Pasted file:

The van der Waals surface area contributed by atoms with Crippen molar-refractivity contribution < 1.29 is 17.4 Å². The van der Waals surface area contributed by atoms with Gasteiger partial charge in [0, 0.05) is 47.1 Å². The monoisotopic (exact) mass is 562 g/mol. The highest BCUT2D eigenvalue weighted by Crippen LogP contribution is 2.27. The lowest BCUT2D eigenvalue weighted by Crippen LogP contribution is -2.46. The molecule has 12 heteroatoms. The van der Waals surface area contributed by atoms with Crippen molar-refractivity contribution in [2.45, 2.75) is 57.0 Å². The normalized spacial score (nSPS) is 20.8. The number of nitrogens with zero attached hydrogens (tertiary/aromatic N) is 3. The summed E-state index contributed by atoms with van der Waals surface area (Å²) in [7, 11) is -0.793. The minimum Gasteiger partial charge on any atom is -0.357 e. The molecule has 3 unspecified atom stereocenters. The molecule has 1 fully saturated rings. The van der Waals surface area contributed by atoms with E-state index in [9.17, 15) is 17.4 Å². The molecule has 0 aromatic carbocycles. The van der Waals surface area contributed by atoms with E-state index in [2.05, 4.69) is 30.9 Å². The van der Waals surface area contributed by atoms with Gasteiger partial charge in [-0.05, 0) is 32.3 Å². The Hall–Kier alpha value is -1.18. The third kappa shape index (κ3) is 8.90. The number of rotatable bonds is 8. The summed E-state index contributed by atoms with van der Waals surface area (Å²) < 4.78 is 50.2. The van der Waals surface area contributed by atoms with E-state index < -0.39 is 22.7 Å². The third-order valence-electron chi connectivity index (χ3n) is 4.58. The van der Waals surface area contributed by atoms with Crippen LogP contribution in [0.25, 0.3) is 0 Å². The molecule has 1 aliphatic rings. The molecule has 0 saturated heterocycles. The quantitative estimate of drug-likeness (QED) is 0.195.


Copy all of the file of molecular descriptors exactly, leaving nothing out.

The van der Waals surface area contributed by atoms with Crippen molar-refractivity contribution < 1.29 is 17.4 Å². The van der Waals surface area contributed by atoms with Gasteiger partial charge in [0, 0.05) is 47.1 Å². The monoisotopic (exact) mass is 562 g/mol. The highest BCUT2D eigenvalue weighted by Crippen LogP contribution is 2.27. The lowest BCUT2D eigenvalue weighted by Crippen LogP contribution is -2.46. The molecule has 12 heteroatoms. The van der Waals surface area contributed by atoms with Crippen molar-refractivity contribution in [2.45, 2.75) is 57.0 Å². The normalized spacial score (nSPS) is 20.8. The number of nitrogens with zero attached hydrogens (tertiary/aromatic N) is 3. The summed E-state index contributed by atoms with van der Waals surface area (Å²) in [7, 11) is -0.793. The minimum Gasteiger partial charge on any atom is -0.357 e. The molecule has 3 unspecified atom stereocenters. The molecule has 1 fully saturated rings. The van der Waals surface area contributed by atoms with E-state index in [9.17, 15) is 17.4 Å². The molecule has 0 aromatic carbocycles. The van der Waals surface area contributed by atoms with E-state index in [2.05, 4.69) is 30.9 Å². The van der Waals surface area contributed by atoms with Gasteiger partial charge in [-0.05, 0) is 32.3 Å². The Hall–Kier alpha value is -1.18. The third kappa shape index (κ3) is 8.90. The number of rotatable bonds is 8. The summed E-state index contributed by atoms with van der Waals surface area (Å²) < 4.78 is 50.2. The van der Waals surface area contributed by atoms with E-state index < -0.39 is 22.7 Å². The third-order valence-electron chi connectivity index (χ3n) is 4.58. The van der Waals surface area contributed by atoms with Crippen LogP contribution in [0.25, 0.3) is 0 Å². The molecule has 1 aliphatic rings. The molecule has 0 saturated heterocycles. The quantitative estimate of drug-likeness (QED) is 0.195.